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Posts Tagged ‘OTP’

My thoughts about: “Erlang by Example with Cesarini and Thompson”

June 14, 2013 1 comment

In my previous post about TDD and Erlang I listed some ways to improve both coding proficiency and Erlang knowledge.  This week I would like to write here my opinion about the series of videos gently provided to me by O’Reilly: “Erlang by Example with Cesarini and Thompson”

The series is composed by 8 chapters (even though I would prefer calling them “lectures”):

  • Introduction
  • Basic Erlang
  • Sequential Programming
  • Concurrent Programming I
  • Concurrent Programming II
  • Process Error Handling
  • Mobile Frequency Server I
  • Mobile Frequency Server II

I guess that many of you (especially the non Erlangers ones) are now wondering: “What are the topics in detail? Who is the target audience? Should I buy the videos instead of a normal book? Are these videos really so good?” Well, let me answer that in the rest of this post.

What are the topics in details? – As you may notice from the list above the video lectures starts with the basics (data types, variables, pattern matching, etc etc.). After that you will learn things mostly related to sequential programming and concurrency. A good point of these videos is that you will end up with something real: a simple client-server application handling mobile frequencies. Notice that in the list above there is no reference to OTP: in fact you won’t learn about OTP here, but I believe many Erlangers are right when they say: “Learn with ‘normal’ Erlang and code your application using OTP”.

Who is the target audience? – Good question. Are you new to Erlang development? If so buy these videos. You will learn much and in a fast way. On the other hand I think that many experienced Erlang developer should take a look at these lessons, not only to review the basic concepts but also to hear the considerations and the suggestions of two of the most respected Erlangers out there. Sure, if you know Erlang very well you will skip some stuff, but still you will enjoy the lectures in their whole.

Should I buy the videos instead of a normal book? – No. Don’t do it! I have to be clear here: you won’t learn Erlang just by watching these videos. I believe these videos must be considered as a wonderful integration of what you read on a real book. As I wrote above you will benefit from the talking between the authors, but I must say that nothing beats the good old detailed books (especially the paper ones). So my advice is to select one of the many Erlang books out there, read it and complete the study chapter by chapter using these videos.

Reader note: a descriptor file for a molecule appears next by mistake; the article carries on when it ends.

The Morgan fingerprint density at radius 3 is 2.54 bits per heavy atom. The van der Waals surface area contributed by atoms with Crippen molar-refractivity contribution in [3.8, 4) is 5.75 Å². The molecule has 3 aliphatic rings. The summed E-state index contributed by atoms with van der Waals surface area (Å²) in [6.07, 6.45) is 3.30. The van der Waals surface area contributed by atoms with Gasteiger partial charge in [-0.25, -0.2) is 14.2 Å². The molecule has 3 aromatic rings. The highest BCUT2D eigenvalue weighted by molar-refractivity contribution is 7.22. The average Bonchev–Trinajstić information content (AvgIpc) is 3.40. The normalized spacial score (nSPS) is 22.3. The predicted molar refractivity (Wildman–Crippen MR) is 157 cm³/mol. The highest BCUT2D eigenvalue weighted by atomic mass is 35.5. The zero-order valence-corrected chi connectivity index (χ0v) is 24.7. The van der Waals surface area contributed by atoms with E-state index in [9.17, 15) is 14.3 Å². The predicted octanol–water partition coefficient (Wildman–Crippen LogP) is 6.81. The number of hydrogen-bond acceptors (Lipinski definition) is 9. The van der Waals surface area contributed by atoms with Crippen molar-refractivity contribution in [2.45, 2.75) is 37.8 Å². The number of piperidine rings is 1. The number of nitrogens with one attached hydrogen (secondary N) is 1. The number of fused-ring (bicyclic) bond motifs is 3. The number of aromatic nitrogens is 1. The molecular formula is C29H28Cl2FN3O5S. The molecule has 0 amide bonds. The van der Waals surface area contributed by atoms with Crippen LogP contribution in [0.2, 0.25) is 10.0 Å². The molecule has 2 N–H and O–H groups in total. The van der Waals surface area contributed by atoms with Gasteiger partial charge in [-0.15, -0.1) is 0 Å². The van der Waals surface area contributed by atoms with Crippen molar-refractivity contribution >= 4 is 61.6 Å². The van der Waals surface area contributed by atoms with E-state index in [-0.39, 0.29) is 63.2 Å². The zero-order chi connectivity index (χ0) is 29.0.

Are the videos really so good? – Yes they are, both for content quality and video quality. I must admit that every time I see some content authored by Francesco Cesarini and Simon Thompson I feel at ease. My first Erlang Book ever was “Erlang Programming”  and since then Francesco and Simon never let me down. I believe this is mostly related to their great experience in teaching and consulting: they know what to say, when to say it and how to say it. The quality of the videos is great too! The videos are 1280 × 720 and last on average ~15 minutes and this time amount is perfect because you never got bored or tired while watching them. I would like to point out that I read in some reviews people complaining about codec problems, but before writing this post I tried them in Ubuntu, Mac, Windows 7 and iPad and didn’t notice any kind of problem.

That’s all folks! Now it’s up to you: are you going to buy these videos???

 

 

 

 

 

 

 

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Erlang Camp 2013 is coming!

May 6, 2013 Leave a comment

Amsterdam: beautiful city of bicycles, canals and….. Erlang!

Nothing to do on Aug 30-31, 2013? What about  travelling to the lovely city of Amsterdam and attend the Erlang Camp 2013?

If you have been following my blog for a while you should already know what Erlang Camp is: an intensive two day learning experience focused on getting you up to speed on creating large scale, fault tolerant distributed applications in Erlang.

In particular, during the Erlang Camp 2013 which is exceptionally sponsored by the amazing company SpilGames you will get in touch with several Erlang topics as:

  • Erlang basic stuff
  • Erlang OTP
  • How to ship your Erlang code using applications and releases
  • Erlang Distribution

More information on the Erlang Camp schedule may be found in this web page.

Erlang Camp is a pretty good way to learn Erlang language and to get in touch with some of the best Erlang teachers and developers outh there. Knowing that only 100 seats are available and that they will go quickly I suggest you to hurry and register for the event!

 

My brief soliloquy on gen_fsm timeouts

June 21, 2012 1 comment

Have you ever tried to code some stuff using as stub a gen_fsm? Well, I know it is not the favourite OTP behaviour among Erlang developers , but still I have been playing with them a couple of times.